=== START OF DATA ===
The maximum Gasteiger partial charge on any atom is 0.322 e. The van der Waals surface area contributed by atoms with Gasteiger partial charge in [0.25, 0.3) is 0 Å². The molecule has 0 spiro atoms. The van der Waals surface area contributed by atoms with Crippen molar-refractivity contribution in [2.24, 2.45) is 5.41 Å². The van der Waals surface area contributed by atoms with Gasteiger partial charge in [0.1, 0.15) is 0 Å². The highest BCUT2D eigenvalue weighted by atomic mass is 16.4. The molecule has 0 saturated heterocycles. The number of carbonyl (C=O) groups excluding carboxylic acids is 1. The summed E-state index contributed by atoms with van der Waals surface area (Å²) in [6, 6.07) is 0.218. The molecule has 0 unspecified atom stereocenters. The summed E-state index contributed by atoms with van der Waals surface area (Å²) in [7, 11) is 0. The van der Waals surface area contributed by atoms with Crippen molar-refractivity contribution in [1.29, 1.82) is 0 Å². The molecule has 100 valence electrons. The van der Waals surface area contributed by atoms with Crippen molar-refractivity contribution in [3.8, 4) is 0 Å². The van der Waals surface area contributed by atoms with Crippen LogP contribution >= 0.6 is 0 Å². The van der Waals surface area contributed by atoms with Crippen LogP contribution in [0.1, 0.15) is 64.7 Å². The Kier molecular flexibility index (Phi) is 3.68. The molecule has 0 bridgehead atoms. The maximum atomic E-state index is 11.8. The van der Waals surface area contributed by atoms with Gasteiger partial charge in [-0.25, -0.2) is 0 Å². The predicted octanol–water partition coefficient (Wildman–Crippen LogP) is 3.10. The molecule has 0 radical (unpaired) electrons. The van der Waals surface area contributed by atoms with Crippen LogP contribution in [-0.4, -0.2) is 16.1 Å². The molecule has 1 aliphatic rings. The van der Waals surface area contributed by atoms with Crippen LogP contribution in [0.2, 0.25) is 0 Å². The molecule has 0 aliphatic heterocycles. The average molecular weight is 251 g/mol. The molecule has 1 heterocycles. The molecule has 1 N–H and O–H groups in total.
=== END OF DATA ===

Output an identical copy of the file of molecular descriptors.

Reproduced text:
The maximum Gasteiger partial charge on any atom is 0.322 e. The van der Waals surface area contributed by atoms with Gasteiger partial charge in [0.25, 0.3) is 0 Å². The molecule has 0 spiro atoms. The van der Waals surface area contributed by atoms with Crippen molar-refractivity contribution in [2.24, 2.45) is 5.41 Å². The van der Waals surface area contributed by atoms with Gasteiger partial charge in [0.1, 0.15) is 0 Å². The highest BCUT2D eigenvalue weighted by atomic mass is 16.4. The molecule has 0 saturated heterocycles. The number of carbonyl (C=O) groups excluding carboxylic acids is 1. The summed E-state index contributed by atoms with van der Waals surface area (Å²) in [6, 6.07) is 0.218. The molecule has 0 unspecified atom stereocenters. The summed E-state index contributed by atoms with van der Waals surface area (Å²) in [7, 11) is 0. The van der Waals surface area contributed by atoms with Crippen molar-refractivity contribution in [1.29, 1.82) is 0 Å². The molecule has 100 valence electrons. The van der Waals surface area contributed by atoms with Crippen molar-refractivity contribution in [3.8, 4) is 0 Å². The van der Waals surface area contributed by atoms with Crippen LogP contribution >= 0.6 is 0 Å². The van der Waals surface area contributed by atoms with Crippen LogP contribution in [0.1, 0.15) is 64.7 Å². The Kier molecular flexibility index (Phi) is 3.68. The molecule has 0 bridgehead atoms. The maximum atomic E-state index is 11.8. The van der Waals surface area contributed by atoms with Gasteiger partial charge in [-0.25, -0.2) is 0 Å². The predicted octanol–water partition coefficient (Wildman–Crippen LogP) is 3.10. The molecule has 0 radical (unpaired) electrons. The van der Waals surface area contributed by atoms with Crippen LogP contribution in [-0.4, -0.2) is 16.1 Å². The molecule has 1 aliphatic rings. The van der Waals surface area contributed by atoms with Crippen LogP contribution in [0.2, 0.25) is 0 Å². The molecule has 0 aliphatic heterocycles. The average molecular weight is 251 g/mol. The molecule has 1 heterocycles. The molecule has 1 N–H and O–H groups in total.